WASHINGTON — The Department of Transportation said Tuesday it was banning texting-while-driving by commercial truck and bus drivers.
“We want the drivers of big rigs and buses and those who share the roads with them to be safe,” said Transportation Secretary Ray LaHood.
“This is an important safety step and we will be taking more to eliminate the threat of distracted driving,” he said in a statement.
The step to curb distracted driving is an interpretation of the Federal Motor Carrier Safety Administration’s standing regulations, DOT said. Drivers cited for texting will be subject to civil or criminal penalties of up to $2,750.
“Our regulations will help prevent unsafe activity within the cab,” said FMCSA Administrator Anne Ferro. “We want to make it crystal clear to operators and their employers that texting while driving is the type of unsafe activity that these regulations are intended to prohibit.”
DOT did not specify whether only texting on handheld phones and other devices would be subject to the penalties.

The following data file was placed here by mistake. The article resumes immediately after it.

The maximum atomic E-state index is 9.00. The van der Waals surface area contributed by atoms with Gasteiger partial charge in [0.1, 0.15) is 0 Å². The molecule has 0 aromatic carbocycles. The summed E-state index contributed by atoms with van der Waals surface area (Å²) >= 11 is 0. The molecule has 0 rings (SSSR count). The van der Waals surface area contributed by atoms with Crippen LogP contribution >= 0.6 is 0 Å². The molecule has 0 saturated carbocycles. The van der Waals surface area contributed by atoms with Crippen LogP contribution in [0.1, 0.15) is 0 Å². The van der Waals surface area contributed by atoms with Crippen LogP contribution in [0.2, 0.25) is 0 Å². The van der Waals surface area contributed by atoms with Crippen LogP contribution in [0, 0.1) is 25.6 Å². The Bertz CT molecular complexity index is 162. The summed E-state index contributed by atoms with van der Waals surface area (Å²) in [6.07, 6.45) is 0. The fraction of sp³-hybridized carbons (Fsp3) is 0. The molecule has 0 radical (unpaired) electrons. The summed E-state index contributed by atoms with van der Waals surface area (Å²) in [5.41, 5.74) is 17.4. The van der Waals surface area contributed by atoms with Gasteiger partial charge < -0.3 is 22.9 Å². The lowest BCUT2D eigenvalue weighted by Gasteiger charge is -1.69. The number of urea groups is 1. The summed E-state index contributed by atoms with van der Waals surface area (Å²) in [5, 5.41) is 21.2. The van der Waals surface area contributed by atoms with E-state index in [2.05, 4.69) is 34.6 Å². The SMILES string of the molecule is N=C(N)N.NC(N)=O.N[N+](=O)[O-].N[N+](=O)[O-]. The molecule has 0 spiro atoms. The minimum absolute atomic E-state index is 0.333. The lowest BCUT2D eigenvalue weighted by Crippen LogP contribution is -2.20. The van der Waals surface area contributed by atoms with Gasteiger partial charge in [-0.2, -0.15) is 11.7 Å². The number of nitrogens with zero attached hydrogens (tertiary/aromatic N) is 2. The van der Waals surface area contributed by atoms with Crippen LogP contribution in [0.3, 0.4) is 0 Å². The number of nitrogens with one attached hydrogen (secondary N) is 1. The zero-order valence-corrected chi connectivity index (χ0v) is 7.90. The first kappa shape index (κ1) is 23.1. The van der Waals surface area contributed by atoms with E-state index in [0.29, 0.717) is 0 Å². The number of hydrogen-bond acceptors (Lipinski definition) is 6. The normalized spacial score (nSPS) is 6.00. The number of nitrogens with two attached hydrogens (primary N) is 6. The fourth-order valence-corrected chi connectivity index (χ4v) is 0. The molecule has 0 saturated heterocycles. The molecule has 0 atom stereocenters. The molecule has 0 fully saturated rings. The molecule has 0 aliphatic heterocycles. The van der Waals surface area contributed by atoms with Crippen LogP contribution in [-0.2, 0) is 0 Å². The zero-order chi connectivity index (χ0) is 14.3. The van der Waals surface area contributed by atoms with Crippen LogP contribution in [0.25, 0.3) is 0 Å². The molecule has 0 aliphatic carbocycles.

LaHood said Tuesday that DOT would be putting out a proposed rule on other electronic devices but did not comment but did not comment on whether the department would ban their use.
American Trucking Associations President Bill Graves applauded the measure, saying that “Highway safety is critically important to the trucking industry, commercial vehicles, passenger buses and the motoring public.
“Texting on a handheld phone while driving substantially elevates the risk of being involved in a crash,” Graves said. “ATA supports DOT’s action to ban the use of handheld wireless devices by commercial drivers to send or receive text messages while driving.”
The regulatory guidance will be printed in the Federal Register on Wednesday.
By Sean McNally